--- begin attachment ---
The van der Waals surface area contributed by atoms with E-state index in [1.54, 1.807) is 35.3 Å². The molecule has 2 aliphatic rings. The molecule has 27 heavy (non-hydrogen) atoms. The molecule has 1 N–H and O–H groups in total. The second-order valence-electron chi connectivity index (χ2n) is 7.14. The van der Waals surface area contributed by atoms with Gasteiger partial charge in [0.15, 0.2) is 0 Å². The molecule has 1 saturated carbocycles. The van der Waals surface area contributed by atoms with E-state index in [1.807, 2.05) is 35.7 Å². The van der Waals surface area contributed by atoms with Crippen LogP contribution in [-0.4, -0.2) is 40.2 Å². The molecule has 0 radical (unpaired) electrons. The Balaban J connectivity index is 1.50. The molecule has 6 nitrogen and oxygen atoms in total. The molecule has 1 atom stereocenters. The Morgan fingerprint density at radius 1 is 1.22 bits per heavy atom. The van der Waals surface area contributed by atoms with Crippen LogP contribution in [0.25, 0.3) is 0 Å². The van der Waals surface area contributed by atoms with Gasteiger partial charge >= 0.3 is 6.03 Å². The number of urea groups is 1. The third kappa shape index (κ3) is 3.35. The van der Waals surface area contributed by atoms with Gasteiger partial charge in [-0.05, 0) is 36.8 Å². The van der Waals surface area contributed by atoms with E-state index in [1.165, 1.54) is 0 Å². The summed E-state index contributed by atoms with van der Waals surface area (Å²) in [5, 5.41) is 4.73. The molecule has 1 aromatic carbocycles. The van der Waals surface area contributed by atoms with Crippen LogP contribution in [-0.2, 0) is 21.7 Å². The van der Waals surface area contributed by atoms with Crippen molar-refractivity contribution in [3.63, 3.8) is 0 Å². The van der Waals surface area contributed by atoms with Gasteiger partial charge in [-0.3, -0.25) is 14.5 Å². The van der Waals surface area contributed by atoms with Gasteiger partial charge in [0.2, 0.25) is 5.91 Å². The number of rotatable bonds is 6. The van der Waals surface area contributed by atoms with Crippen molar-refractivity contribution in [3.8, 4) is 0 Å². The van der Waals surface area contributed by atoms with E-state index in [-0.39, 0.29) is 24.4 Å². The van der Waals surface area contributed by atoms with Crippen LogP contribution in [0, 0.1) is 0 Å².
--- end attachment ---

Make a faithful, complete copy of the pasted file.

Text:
The van der Waals surface area contributed by atoms with E-state index in [1.54, 1.807) is 35.3 Å². The molecule has 2 aliphatic rings. The molecule has 27 heavy (non-hydrogen) atoms. The molecule has 1 N–H and O–H groups in total. The second-order valence-electron chi connectivity index (χ2n) is 7.14. The van der Waals surface area contributed by atoms with Gasteiger partial charge in [0.15, 0.2) is 0 Å². The molecule has 1 saturated carbocycles. The van der Waals surface area contributed by atoms with E-state index in [1.807, 2.05) is 35.7 Å². The van der Waals surface area contributed by atoms with Crippen LogP contribution in [-0.4, -0.2) is 40.2 Å². The molecule has 0 radical (unpaired) electrons. The Balaban J connectivity index is 1.50. The molecule has 6 nitrogen and oxygen atoms in total. The molecule has 1 atom stereocenters. The Morgan fingerprint density at radius 1 is 1.22 bits per heavy atom. The van der Waals surface area contributed by atoms with Crippen LogP contribution in [0.25, 0.3) is 0 Å². The van der Waals surface area contributed by atoms with Gasteiger partial charge >= 0.3 is 6.03 Å². The number of urea groups is 1. The third kappa shape index (κ3) is 3.35. The van der Waals surface area contributed by atoms with Gasteiger partial charge in [-0.05, 0) is 36.8 Å². The van der Waals surface area contributed by atoms with E-state index in [1.165, 1.54) is 0 Å². The summed E-state index contributed by atoms with van der Waals surface area (Å²) in [5, 5.41) is 4.73. The molecule has 1 aromatic carbocycles. The van der Waals surface area contributed by atoms with Crippen LogP contribution in [-0.2, 0) is 21.7 Å². The van der Waals surface area contributed by atoms with Crippen molar-refractivity contribution in [3.63, 3.8) is 0 Å². The van der Waals surface area contributed by atoms with Gasteiger partial charge in [-0.3, -0.25) is 14.5 Å². The van der Waals surface area contributed by atoms with Gasteiger partial charge in [0.2, 0.25) is 5.91 Å². The number of rotatable bonds is 6. The van der Waals surface area contributed by atoms with Crippen molar-refractivity contribution in [3.8, 4) is 0 Å². The van der Waals surface area contributed by atoms with E-state index in [-0.39, 0.29) is 24.4 Å². The van der Waals surface area contributed by atoms with Crippen LogP contribution in [0, 0.1) is 0 Å².